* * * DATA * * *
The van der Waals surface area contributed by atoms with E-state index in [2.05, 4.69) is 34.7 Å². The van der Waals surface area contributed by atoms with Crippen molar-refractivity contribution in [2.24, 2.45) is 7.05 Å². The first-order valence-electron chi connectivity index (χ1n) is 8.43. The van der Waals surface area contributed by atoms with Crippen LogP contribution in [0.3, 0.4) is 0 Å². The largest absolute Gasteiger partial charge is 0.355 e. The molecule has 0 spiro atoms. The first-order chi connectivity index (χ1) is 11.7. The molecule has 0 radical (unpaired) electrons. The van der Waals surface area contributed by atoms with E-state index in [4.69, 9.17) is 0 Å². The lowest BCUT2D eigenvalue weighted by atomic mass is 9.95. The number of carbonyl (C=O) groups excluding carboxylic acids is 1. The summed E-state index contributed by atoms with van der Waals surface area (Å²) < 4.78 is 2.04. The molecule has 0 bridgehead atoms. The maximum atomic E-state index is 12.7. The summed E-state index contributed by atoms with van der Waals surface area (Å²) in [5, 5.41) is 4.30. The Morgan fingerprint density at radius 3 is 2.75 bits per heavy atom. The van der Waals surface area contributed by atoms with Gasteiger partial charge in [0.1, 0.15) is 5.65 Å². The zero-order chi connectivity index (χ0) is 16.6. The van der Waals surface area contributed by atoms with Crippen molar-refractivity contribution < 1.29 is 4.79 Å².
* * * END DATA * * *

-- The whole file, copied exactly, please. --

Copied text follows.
The van der Waals surface area contributed by atoms with E-state index in [2.05, 4.69) is 34.7 Å². The van der Waals surface area contributed by atoms with Crippen molar-refractivity contribution in [2.24, 2.45) is 7.05 Å². The first-order valence-electron chi connectivity index (χ1n) is 8.43. The van der Waals surface area contributed by atoms with Crippen LogP contribution in [0.3, 0.4) is 0 Å². The largest absolute Gasteiger partial charge is 0.355 e. The molecule has 0 spiro atoms. The first-order chi connectivity index (χ1) is 11.7. The molecule has 0 radical (unpaired) electrons. The van der Waals surface area contributed by atoms with E-state index in [4.69, 9.17) is 0 Å². The lowest BCUT2D eigenvalue weighted by atomic mass is 9.95. The number of carbonyl (C=O) groups excluding carboxylic acids is 1. The summed E-state index contributed by atoms with van der Waals surface area (Å²) < 4.78 is 2.04. The molecule has 0 bridgehead atoms. The maximum atomic E-state index is 12.7. The summed E-state index contributed by atoms with van der Waals surface area (Å²) in [5, 5.41) is 4.30. The Morgan fingerprint density at radius 3 is 2.75 bits per heavy atom. The van der Waals surface area contributed by atoms with Gasteiger partial charge in [0.1, 0.15) is 5.65 Å². The zero-order chi connectivity index (χ0) is 16.6. The van der Waals surface area contributed by atoms with Crippen molar-refractivity contribution < 1.29 is 4.79 Å².